Case Study: Bluelock's Quest for an Efficient, Reliable & Cost-Effective Data Center

Jon Toor (Profile)
Friday, June 17th 2011

Cloud service providers have carved out an important niche in business today, having aligned themselves with the latest technology phenomenon, cloud computing. Initially popular thanks to constrained budgets post-recession, cloud computing has fast become indispensable to companies of all sizes that wish to slash costs and tap into a more agile and scalable infrastructure. Although this market is still in its infancy, its growth is formidable: According to a report published by In-Stat, businesses in the United States will spend more than $13 billion on cloud computing and managed hosting services by 2014, up from $3 billion in 2010. Worldwide, the numbers are even more impressive. Yankee Group estimates cloud services generated worldwide revenue of $9.2 billion in 2010, and that number will grow to $22.3 billion in 2014 (25 percent compound annual growth rate).

Moving Toward Affordable Converged Data Centers to Meet Growing Needs

Clearly, cloud service providers are rising with the cloud technology wave, but success brings its challenges. For IT managers at cloud providers this kind of meteoric rise fosters sleepless nights with visions of bursting data centers and hemorrhaging costs related to infrastructure buildout. Server virtualization helps streamline the use of server resources, but it has also turned data centers into "virtualization islands," with servers, storage and networks all managed separately. Accompanying operational costs, inflexible service models and network inefficiencies are all byproducts of this.

In an effort to mitigate these undesirable byproducts and foster operational flexibility, cloud service providers are adopting converged data center infrastructures which present a single, unified network fabric that conjoins disparate servers, storage and networks. Converged infrastructures promise a number of benefits in the short and long terms: simpler, streamlined networks; lower capital expenses because of higher utilization, less cabling and fewer network connections; and lower operating costs. But here, again, a few roadblocks exist. Implementing entire unified infrastructures can be costly if it entails substantial rip-and-replace of existing gear. A move toward a unified infrastructure will require new hardware of some kind, which raises the obvious concerns:  What will it cost? Will it be disruptive? Will it strain the IT teams with laborious support tasks?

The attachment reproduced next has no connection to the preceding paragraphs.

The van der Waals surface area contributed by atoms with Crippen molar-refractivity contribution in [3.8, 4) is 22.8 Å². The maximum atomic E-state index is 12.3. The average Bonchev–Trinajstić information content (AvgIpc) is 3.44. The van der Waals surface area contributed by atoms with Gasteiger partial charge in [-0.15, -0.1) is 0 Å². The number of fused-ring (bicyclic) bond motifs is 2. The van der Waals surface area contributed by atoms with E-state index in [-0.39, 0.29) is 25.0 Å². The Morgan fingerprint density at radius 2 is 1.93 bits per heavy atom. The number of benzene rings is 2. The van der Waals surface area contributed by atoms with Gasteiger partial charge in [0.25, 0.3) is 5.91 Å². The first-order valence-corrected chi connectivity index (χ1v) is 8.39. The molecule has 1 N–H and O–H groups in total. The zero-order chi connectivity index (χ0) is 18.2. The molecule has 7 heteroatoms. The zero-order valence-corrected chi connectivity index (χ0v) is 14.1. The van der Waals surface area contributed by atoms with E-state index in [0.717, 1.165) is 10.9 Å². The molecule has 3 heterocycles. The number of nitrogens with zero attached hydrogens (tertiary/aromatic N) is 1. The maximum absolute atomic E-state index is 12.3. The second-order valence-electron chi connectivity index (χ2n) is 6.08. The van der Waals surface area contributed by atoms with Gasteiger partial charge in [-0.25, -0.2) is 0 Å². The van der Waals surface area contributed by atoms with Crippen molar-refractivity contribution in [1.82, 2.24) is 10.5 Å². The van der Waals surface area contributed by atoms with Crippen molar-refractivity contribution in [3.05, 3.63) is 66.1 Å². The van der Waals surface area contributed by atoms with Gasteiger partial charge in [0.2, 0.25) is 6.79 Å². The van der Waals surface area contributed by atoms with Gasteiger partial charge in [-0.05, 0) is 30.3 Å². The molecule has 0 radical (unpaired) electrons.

But there are options. One vendor in particular in the unified data center infrastructure market offers an affordable technology — virtual I/O — to consolidate cloud service providers' data center infrastructure while also ensuring increased capacity and performance, and supporting clients' growing workloads.

Bluelock: One Cloud Service Provider's Story

Bluelock is all too familiar with these challenges. An award-winning provider of cloud hosting solutions for the enterprise, Bluelock is one of only three companies certified by VMware to offer its VMware vCloud Datacenter Services, a service that VMware calls an "IT revolution for millions of existing datacenter applications." Bluelock's enterprise clients rely on the company to help them fluidly migrate their VMware-based applications to Virtual Datacenters (VDCs) hosted in the public cloud, which provides the business agility and cost-effectiveness of public clouds without compromising on the portability, compatibility, security and control that enterprise IT managers demand.